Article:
UPDATED 19:18 EST / JUNE 16 2016


Oracle to Wall Street skeptics:“We’re doing just fine, thank you”

Oracle continues to baffle its critics, thanks largely to a surge in its cloud computing business.

Despite a late start in cloud computing, open-source competition and, most recently, allegations that it misrepresented cloud revenues, the company again beat Wall Street sales and earnings estimates in its fourth fiscal quarter.

Not that Oracle isn’t facing the same headwinds that have buffeted other data center stalwarts like IBM, Hewlett Packard Enterprise Co. and EMC. Revenues from new software licenses fell 12 percent in the quarter.

But Oracle seems to be managing expectations better than some rivals. The company reported a quarterly profit of $2.81 billion, or 66 cents a share, up from $2.76 billion, or 62 cents a share, a year earlier. Revenues came in at $10.59 billion, compared to Wall Street consensus estimates of $10.47 billion. Oracle shares rose a little under 2 percent in after-hours trading this evening after a half-percent rise in today’s market.

Revenues were about 1 percent lower than the same period last year, but Oracle managed to offset a 12 percent decline in new-license revenues with 49 percent growth in cloud revenue to $859 million led by 66 percent growth in software-as-a-service (SaaS) and platform-as-a-service (PaaS) sales.

Oracle said it added more than 1,600 new SaaS and more than 2,000 new PaaS customers during the quarter. Gross margins of 56 percent in those businesses are higher than most of Oracle’s competition, according to Oracle CEO Safra Catz (above), who said growth is accelerating. She also said the company’s accounting on cloud revenues is “100 percent accurate, and if anything, slightly conservative.”

“Bookings in Q4 were very strong, enabling us to raise our guidance for Q1 SaaS and PaaS revenue growth, which we now expect to be between 75 percent and 80 percent,” she said. And in a shot at rival Salesforce.com Inc., Oracle Executive Chairman and Chief Technology Officer Larry Ellison said the company has “a fighting chance to be the first cloud company to reach $10 billion in SaaS and PaaS revenue.”

That’s an impressive statement, considering that Oracle’s competitors had a considerable head start. The number indicate that Oracle is responding effectively to pure-play SaaS competitors like Salesforce and Workday Inc. while navigating the transition in its business from license sales to subscriptions. SaaS revenues are typically smoother and more predictable than licensing deals, but the model shift can be tricky for companies that have been accustomed to getting large revenue bumps from closing big new deals.

Analysts – more than half of whom rate Oracle stock a “buy” – are also impressed with Oracle’s cost discipline in the fact of the shift to cloud. “Pivoting to the cloud is a long and pricey process,” wrote Dan Burrows on Investor Place. “Transitioning away from software licenses to cloud services requires a vast investment in data centers, for one thing.” Despite those costs, Oracle’s operating margins stayed flat with the prior year at 37 percent.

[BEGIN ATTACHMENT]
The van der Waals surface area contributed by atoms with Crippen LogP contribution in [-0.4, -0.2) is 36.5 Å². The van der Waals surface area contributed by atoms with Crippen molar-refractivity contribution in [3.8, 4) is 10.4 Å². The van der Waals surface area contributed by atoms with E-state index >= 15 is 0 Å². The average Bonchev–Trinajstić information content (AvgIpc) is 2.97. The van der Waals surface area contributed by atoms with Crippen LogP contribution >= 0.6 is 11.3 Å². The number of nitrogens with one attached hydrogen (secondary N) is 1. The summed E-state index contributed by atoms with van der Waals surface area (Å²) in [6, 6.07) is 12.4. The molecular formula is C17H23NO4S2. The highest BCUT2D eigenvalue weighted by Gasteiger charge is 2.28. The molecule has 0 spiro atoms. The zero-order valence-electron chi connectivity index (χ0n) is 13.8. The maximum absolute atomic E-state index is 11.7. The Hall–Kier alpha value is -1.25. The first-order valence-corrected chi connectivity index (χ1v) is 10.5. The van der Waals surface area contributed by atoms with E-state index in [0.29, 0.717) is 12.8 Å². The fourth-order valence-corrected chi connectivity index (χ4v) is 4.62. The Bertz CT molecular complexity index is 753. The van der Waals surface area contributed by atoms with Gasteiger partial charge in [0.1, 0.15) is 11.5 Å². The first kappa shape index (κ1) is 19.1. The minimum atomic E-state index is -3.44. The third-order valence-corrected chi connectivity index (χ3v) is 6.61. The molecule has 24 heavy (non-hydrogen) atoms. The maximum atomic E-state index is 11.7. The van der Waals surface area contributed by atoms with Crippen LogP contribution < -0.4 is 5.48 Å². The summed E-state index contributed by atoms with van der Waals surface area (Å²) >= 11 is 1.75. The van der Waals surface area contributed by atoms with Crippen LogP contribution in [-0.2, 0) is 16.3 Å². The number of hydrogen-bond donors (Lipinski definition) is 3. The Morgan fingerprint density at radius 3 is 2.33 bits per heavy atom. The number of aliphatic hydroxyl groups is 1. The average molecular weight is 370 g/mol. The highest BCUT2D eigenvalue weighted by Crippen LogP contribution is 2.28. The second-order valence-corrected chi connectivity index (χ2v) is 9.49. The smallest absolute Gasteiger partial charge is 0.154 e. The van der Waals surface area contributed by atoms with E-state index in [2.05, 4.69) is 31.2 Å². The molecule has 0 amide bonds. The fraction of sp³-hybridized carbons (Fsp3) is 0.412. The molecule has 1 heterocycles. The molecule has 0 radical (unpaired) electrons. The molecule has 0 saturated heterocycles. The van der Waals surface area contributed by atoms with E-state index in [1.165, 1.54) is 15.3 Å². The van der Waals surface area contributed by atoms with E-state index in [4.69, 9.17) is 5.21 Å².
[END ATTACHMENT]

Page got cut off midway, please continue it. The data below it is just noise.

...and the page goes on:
Oracle has grown earnings per share for the past several quarters, suggesting that the company is actually becoming more profitable as it shifts to the cloud. Given that subscription pricing is considered to be a better business in the long run, this indicates that Oracle is close to turning the corner on its revenue mix without suffering the big hits that have plagued its peers. How long it can keep the magic going is anybody’s guess.

Photo courtesy Oracle

Since you’re here …

Show your support for our mission with our one-click subscription to our YouTube channel (below). The more subscribers we have, the more YouTube will suggest relevant enterprise and emerging technology content to you. Thanks!

Support our mission:    >>>>>>  SUBSCRIBE NOW >>>>>>  to our YouTube channel.

… We’d also like to tell you about our mission and how you can help us fulfill it. SiliconANGLE Media Inc.’s business model is based on the intrinsic value of the content, not advertising. Unlike many online publications, we don’t have a paywall or run banner advertising, because we want to keep our journalism open, without influence or the need to chase traffic.The journalism, reporting and commentary on SiliconANGLE — along with live, unscripted video from our Silicon Valley studio and globe-trotting video teams at theCUBE — take a lot of hard work, time and money. Keeping the quality high requires the support of sponsors who are aligned with our vision of ad-free journalism content.

If you like the reporting, video interviews and other ad-free content here, please take a moment to check out a sample of the video content supported by our sponsors, tweet your support, and keep coming back to SiliconANGLE.